A particularly specific Mahayana development, seen in such popular early classics as the Saddharma pundarika sutra (Lotus Sutra) was in upaya ('skilful means'). Pye quite rightly wrote a whole study on this important Mahayana theme. [44] In a sense this is but the application of Pali Canon teachings on the Buddha's teaching being 'effective' (kusala). The Mahayana then picked up this theme, as illustrated in the famous Lotus Satra stor of the burning house, whereby various messages were given in order to get the children in danger out of the burning house, itself a metaphor for the raging fires of trsna. [45] The logic being that if the same full message had been given to all, then not everyone would have taken the appropriate action. Here teaching explicitly becomes a means rather than an end—the instrumental means to bringing about progress and transformation. The Pali Canon permutations (and an element of tension) surrounding teachings in terms or truth/untruth, usefulness/uselessness, pleasantness/ unpleasantness have already been mentioned, with the Pali material presenting Buddhist wisdom as being both true and also useful, with the implication being that the crucial attribute was in its usefulness. With the Mahayana the implications of this emerge even more strongly, as upaya above all is an instrumental feature--whether the content is strictly true or not is overridden by the use (direct/outcome) of the statement or action. Thus, untruthful statements (or even ones immoral on the surface, as in some of the stories about Zen and Tantric masters) could be justified in the short term if they brought longer-term effective changes, as in the Burning House story of the Lotus Sutra. This readiness to acknowledge the provisional and instrumental character of teaching was maintained and disseminated in further popular Mahayana classics like the Vimalakirti nirdega sutra, where a layperson instructs Boddhisattvas and arahants in the true underlying meaning of the Dharma, including upaya. [46] One immediate nuance of this instrumentality, is the way in which the Lotus Sutra has the Boddhisattva Avalokitesvara talking about taking a whole variety of forms (e.g. traditional Hindu gods like Shiva, Vishnu, etc.) or descending into the deepest recesses of hell, if that would pull someone a little bit further along in their own progress.[47] With this perspective, a lot of the details of distinctive Mahayana schools make sense, when treated not as ultimate doctrines but as complementary practices, with the devotional Pure Land and the meditation Ch'an/Zen traditions for example, able to be reconciled on this plane of instrumentality. Such features echo the Pali Canon criterion 'whatsoever leads to dispassion, peace, etc., that is the dhamma'.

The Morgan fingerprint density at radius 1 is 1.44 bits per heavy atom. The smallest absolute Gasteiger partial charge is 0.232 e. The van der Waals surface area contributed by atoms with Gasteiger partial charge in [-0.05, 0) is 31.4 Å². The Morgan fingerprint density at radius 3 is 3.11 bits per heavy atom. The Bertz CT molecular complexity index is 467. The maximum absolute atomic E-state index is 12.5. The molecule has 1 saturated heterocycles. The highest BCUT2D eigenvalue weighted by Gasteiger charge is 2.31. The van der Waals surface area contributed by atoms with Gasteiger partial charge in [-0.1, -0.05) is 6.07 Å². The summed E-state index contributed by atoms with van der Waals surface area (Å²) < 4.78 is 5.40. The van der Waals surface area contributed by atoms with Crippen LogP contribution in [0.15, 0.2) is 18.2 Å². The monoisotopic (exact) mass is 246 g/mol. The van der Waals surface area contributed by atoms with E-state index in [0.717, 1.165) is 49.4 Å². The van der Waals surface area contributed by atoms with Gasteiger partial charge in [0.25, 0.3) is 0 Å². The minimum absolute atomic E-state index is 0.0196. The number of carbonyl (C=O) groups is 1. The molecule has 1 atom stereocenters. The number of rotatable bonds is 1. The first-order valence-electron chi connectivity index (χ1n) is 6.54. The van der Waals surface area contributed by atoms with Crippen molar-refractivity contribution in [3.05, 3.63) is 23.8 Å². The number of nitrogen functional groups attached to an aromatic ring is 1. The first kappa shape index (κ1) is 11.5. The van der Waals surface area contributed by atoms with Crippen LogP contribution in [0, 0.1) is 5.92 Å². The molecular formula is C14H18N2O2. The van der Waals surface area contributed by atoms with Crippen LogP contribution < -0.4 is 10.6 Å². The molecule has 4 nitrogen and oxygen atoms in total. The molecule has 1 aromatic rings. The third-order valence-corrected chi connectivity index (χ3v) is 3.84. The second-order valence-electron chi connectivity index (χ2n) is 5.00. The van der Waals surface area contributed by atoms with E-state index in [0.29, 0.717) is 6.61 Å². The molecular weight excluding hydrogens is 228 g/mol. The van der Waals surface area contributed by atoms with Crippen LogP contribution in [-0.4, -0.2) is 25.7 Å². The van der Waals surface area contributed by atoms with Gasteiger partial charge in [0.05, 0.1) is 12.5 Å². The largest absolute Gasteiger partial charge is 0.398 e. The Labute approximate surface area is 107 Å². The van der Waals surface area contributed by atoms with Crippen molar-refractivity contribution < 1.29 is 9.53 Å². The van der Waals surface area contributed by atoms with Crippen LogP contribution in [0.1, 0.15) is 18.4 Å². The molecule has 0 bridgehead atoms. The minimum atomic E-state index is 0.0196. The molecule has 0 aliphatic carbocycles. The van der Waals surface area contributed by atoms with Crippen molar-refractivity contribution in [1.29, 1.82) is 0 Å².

Another fundamental Mahayana theme emerged with the Prajnaparamita ('perfection of wisdom') literature, which became the foundation for further Ch'an/Zen and Tibetan developments. Its ultimate conditioned or sunyata ('empty') character of things was elaborated by Madhyamika figures like Nagarjuna, who also employed ruthless dialectical negation. Practical functionalist implications permeate the Prajnaparamita corpus. Its earliest sutra, the Perfection of Wisdom in 8000 lines (Astasahasrika Prajnaramita) talks not so much about Perfect Wisdom but 'training in Perfect Wisdom.' [49] This is why it is the 'perfect wisdom that tames and transforms', which implies dealing with negative blocks and fostering positive change.[50] Revealingly, its chapter 16 section on 'Enlightenment and Emptiness' immediately follows on from its section on 'Perfect Wisdom and Skill in Means' and precedes the section 'Requisites of going forth to Enlightenment'. Interestingly, and crucially, comes the caution that 'names and signs are also sources of attachment.'[51] In this setting, verbal formulations, i.e. truth statements, are to be treated with caution, since "a Bodhisattva is not even trained in all-knowledge... because a Bodhisattva trains himself in non-attachment to all dharmas", including conceptual formulations [52]. Moreover, the Buddha is represented with the popular, and rather functionalist phrase, as "the supreme physician who accords [appropriate] medical treatment to the sickness of the world."[53] A similar diagnostic remedial analogy on the role of sunyata, and on the dangers of misconceiving it (as a theory, or as dogmatism) comes in the later Kasyapa Parivarta (Ratnakuta) [54].